Life After the Pandemic: Creating Hope for our Students

Apr 28 2022

Key Takeaway: 

The pandemic has sparked many questions about the wellbeing of youth in today’s society, shedding light on issues such as stress and time management, social media exposure, obesity, and educational disparity amongst others. With the shift to online learning, the pandemic has not only compromised academic progress for students but has also led to a lack of social-emotional support, especially for those students coming from underprivileged backgrounds. Thus, educators must become critical advocates of hope in order to foster a sense of hope for our most vulnerable learners as we look ahead to the years following the peak of the pandemic. —Taryn McBrayne 

Hope Theory

In this article, author Bruce Barnett (2021) shares insight into how the COVID-19 pandemic has exacerbated feelings of isolation, hopelessness, and despair amongst students. A survey of students by Brooker (2020) reveals that “over 50% report declining mental health; deteriorating family relationships; increasing loneliness and anxiety; and being despondent about losing friends, job opportunities, scholarships and compromising college plans.”1 Without educators and administrators having regular contact with students and their families to work through these challenges due to online learning, “students’ emotional fragility is affecting their motivation and drive to engage and succeed in school activities.” 

The author specifically focuses on the conditions affecting urban communities and schools during this time. “Many urban communities have high rates of poverty, family mobility, homelessness, incarceration, and drug abuse.”2,3 As a result, Barnett (2021) and Duckworth (2016)4 suggest that youth raised in these environments are more likely to have their sense of hopelessness reinforced, particularly during challenging times.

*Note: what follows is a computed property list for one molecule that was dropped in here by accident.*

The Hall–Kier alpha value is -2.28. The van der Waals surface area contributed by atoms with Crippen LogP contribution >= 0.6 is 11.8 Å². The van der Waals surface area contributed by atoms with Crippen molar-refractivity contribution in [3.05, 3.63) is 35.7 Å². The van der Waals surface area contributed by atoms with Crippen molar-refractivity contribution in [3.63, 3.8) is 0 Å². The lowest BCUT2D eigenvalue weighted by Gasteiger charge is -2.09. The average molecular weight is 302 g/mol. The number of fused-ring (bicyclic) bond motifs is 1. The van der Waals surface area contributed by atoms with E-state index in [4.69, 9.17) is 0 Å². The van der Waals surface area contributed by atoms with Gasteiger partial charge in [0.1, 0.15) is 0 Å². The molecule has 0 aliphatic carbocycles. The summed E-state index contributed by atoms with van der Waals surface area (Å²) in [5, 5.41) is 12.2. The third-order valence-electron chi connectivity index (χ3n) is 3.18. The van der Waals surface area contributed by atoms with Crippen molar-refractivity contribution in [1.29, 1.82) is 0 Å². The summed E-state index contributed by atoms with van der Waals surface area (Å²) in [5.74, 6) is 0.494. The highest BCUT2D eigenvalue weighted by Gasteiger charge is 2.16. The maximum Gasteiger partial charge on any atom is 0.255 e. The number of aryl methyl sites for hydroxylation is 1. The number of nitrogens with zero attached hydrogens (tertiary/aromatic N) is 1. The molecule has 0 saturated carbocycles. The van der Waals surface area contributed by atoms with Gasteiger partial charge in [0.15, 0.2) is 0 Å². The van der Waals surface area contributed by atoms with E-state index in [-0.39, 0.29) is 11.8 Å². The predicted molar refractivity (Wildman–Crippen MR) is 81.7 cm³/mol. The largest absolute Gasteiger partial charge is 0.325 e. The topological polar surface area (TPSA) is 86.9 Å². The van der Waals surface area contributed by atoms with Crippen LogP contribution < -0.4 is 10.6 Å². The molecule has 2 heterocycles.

Barnett (2021) challenges educators to consider how they can nurture hope in their own contexts, emphasizing that hope-building programs, such as Making Hope Happen and Kids at Hope, need to become embedded into our schools. However, Barnett (2021) argues that these programs alone may not be enough to help our students, and states that “when educators understand the guiding elements of hope, they are better prepared to design and deliver programs and other instructional activities.” 

The article uses hope theory as a basis for helping educators and schools understand how best to foster hope amongst their students. This theory suggests that hopeful individuals are able to set goals, have the agency to achieve goals, and are able to identify pathways to overcome any obstacles to achieving the goals that they set for themselves.5,6 Below are strategies outlined in the article that may help educators with the implementation of hope theory in their daily practice. 

Setting Goals 

“Establishing and monitoring goals requires individuals to determine an accomplishment to be achieved, identify measurable outcomes, set timelines and milestones, and assess personal and resource costs.”7 Setting clear goals from the start will allow students to accurately assess where they are in their goal progress. 

Possessing Agency